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Delivering inventions for healthy pregnancies

Researchers aiming to improve healthy birth outcomes in Japan have identified a compound that is a practical indicator of microbiome health and invented a smart tape to remotely monitor mothers for signs of unusual contractions.

“We are beginning to see that babies inherit the microbiome and epigenome of their mother at birth,” explains Kiminori Nakamura, from Hokkaido University’s Faculty of Advanced Life Science.

An antimicrobial peptide called α-defensin (imaged by Kiminori Nakamura), released by Paneth cells in the small intestine, helps control microbiome diversity.

However, the average bodymass index of pregnant mothers in Japan is decreasing, and the microbiomes that mothers pass on to their babies appear to be changing. Nakamura, along with Hokkaido University researchers, Tokiyoshi Ayabe and Shinji Nakaoka, is investigating the link between a mother’s microbiome and the likelihood of low-weight births, as well as the health of low birth weight babies over time.

The project, run through Hokkaido University’s Center of Innovation, aims to reduce the rate of low-weight births in Iwamizawa, Hokkaido, the city with Japan’s second lowest birth rate.


α-Defensin, a compound secreted from cells in the small intestine called Paneth cells, is key to evaluating a mother and child’s microbiome, says Ayabe, a leading figure in inflammatory bowel disease. “These cells were largely ignored in the research world 30 years ago, but are garnering much attention today for their role in innate immunity and regulating gut flora,” he says.

Recent studies find that α-defensin plays a significant role in controlling microbiome diversity; in 2020, Ayabe and Nakamura found that mice with Crohn’s disease released a deformed version of α-defensin, which led to an imbalance in gut flora. The compound serves as a potent microbicide against pathogens, while maintaining symbiotic bacteria.

Many diseases like obesity, allergies, cancer, and lifestyle diseases are associated with low microbiome diversity. Because of this, the team has started to position α-defensin as a proxy for evaluating microbiome health. “A ‘good’ microbiome can look very different between people. Just because a person doesn’t have the same microbial profile as another healthy person, it does not mean that they are unhealthy,” says Nakaoka, who performs big data analyses in the project. “With the extreme variability that we see, it becomes difficult to identify similarities.”


Ayabe emphasizes that α-defensin, secreted from the body’s own cells, plays a role distinct from prebiotics and probiotics. “α-Defensins are about leveraging a mechanism programmed into the body’s own cells, rather than about feeding or consuming microbes, as is the case with prebiotics and probiotics. Although prebiotics and probiotics are important in themselves, α-defensins show us that the body’s innate mechanism for controlling microbiome diversity is also a crucial element to consider,” he says.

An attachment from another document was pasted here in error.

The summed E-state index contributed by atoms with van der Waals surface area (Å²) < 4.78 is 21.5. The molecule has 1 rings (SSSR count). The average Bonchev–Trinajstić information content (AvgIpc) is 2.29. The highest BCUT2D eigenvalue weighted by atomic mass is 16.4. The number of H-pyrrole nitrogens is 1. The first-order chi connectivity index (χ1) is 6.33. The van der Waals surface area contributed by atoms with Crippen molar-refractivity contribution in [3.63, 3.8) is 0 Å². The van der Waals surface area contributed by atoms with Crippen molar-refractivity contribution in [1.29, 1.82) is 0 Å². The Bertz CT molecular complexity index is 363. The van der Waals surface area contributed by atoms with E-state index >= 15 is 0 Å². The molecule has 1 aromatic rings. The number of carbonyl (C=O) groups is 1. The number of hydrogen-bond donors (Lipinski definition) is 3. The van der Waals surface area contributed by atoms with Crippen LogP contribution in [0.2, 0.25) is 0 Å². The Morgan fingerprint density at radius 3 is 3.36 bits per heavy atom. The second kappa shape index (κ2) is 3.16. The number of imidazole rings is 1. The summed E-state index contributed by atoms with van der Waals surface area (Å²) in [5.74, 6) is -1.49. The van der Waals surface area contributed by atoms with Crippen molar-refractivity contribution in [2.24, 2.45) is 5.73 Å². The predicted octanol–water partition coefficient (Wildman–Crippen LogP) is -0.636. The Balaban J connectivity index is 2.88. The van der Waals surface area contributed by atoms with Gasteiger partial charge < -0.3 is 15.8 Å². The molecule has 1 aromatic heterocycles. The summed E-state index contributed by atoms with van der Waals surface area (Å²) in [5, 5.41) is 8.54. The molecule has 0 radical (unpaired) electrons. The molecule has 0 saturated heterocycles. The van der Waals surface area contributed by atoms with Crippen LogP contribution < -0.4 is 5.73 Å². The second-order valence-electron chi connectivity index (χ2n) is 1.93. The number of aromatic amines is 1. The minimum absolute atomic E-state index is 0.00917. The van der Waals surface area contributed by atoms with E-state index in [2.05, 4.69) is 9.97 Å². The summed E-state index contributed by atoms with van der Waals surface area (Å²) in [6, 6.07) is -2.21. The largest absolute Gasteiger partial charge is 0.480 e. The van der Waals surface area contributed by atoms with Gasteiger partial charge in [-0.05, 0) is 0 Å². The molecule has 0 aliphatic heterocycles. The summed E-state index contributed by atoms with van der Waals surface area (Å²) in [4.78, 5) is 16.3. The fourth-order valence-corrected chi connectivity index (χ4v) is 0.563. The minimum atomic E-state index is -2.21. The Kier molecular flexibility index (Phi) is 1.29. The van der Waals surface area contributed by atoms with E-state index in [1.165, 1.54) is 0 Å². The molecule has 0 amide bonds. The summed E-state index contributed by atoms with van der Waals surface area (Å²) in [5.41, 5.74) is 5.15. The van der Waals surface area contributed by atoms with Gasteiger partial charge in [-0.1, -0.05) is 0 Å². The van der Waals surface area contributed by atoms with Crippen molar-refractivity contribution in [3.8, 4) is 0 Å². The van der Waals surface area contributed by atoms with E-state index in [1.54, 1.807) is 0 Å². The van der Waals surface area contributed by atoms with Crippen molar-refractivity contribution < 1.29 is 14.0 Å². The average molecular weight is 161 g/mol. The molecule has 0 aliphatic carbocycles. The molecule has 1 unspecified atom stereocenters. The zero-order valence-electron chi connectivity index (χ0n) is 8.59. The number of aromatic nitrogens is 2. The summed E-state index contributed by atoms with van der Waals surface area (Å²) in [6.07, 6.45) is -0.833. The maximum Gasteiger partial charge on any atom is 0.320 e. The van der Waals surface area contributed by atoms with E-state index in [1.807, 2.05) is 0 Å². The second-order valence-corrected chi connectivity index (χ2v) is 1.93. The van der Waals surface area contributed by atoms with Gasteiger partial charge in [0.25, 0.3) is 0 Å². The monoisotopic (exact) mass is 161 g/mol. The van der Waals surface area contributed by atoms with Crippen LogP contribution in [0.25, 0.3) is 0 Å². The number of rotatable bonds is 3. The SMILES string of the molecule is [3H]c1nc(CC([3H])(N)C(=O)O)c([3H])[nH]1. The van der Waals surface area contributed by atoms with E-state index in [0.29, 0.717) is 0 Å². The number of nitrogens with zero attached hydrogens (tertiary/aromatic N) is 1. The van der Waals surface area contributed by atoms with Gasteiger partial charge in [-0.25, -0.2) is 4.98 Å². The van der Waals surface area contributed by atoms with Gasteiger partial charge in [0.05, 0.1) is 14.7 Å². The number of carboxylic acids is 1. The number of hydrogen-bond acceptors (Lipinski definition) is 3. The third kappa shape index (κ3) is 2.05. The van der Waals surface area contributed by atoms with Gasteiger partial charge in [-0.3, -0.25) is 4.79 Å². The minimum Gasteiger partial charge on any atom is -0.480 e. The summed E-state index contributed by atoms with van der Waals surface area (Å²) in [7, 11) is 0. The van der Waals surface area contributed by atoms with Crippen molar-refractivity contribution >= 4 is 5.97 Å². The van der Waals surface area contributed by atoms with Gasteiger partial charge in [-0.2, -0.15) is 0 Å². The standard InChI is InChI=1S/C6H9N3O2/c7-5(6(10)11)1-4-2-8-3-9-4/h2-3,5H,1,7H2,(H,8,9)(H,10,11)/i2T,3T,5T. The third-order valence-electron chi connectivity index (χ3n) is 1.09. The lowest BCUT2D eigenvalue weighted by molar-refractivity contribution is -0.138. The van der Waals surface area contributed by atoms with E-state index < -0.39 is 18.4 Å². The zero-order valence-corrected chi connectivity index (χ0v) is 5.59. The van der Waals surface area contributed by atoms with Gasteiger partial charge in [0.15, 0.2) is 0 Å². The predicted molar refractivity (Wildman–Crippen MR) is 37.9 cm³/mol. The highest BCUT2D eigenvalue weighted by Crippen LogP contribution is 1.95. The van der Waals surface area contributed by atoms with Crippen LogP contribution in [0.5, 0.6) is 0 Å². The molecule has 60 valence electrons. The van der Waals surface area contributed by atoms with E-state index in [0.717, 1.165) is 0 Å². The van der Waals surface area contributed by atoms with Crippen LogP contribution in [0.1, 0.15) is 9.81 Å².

Paneth cells (imaged by Kiminori Nakamura), found at the bottom of crypts in the small intestine, secrete α-defensins in response to bacteria, certain foods, and cholinergic stimuli.

In a world first, Nakamura developed a technology to measure α-defensins from human stool samples. With this, they continue to find associations between α-defensin, metagenomes, metabolites, and metabolomes from thousands of samples collected from mothers and their children over several years.

In addition, Nakaoka’s analyses are bringing to light the types of foods that stimulate Paneth cells into secreting α-defensin. “Some ingredients that we are examining are those that our business collaborators provide, while others are ingredients in Japan’s traditional herbal kampo medicine,” explains Nakamura. “In 2019, our group found that leucine − a type of amino acid − increases α-defensin secretion in mice.

The picture for humans, however, is turning out to be more sophisticated.” Eventually they hope these findings will serve as a basis for personalized diet recommendations in preventing low-weight births.


Closely linked to low birth weights are premature births. To allow the remote detection of warning signals, Takeshi Umazume, of Hokkaido University Hospital, is developing a wearable device that detects uterine contractions.

The technology could prove particularly useful in rural Hokkaido, where pregnant women from far away villages sometimes have to rent shortterm accommodation in urban areas for months to be close to services as they prepare for delivery. For some, this means leaving their other children behind in the care of others for an extended period.

Umazume describes the new wearable device − designed in partnership with a tape manufacturer − as a tape with pressure sensors that mothers can attach themselves across the abdomen.

Takeshi Umazume (pictured) of Hokkaido University Hospital is developing a wearable device that detects unusual uterine contractions remotely.

“When contractions suddenly become frequent, it’s a sign that labour is near. If this happens early, it can be an indicator that there is inflammation in the uterus, and some women have to give birth early via a C-section,” says Umazume.

“Contractions are a simple signal that can tell us loads about an expecting mother’s state of health. With this tape, women can keep it on during the night, allowing us to monitor 24-7.” A corresponding smartphone app also records signals from the device, so that clinicians and mothers can receive alerts when labour is imminent.

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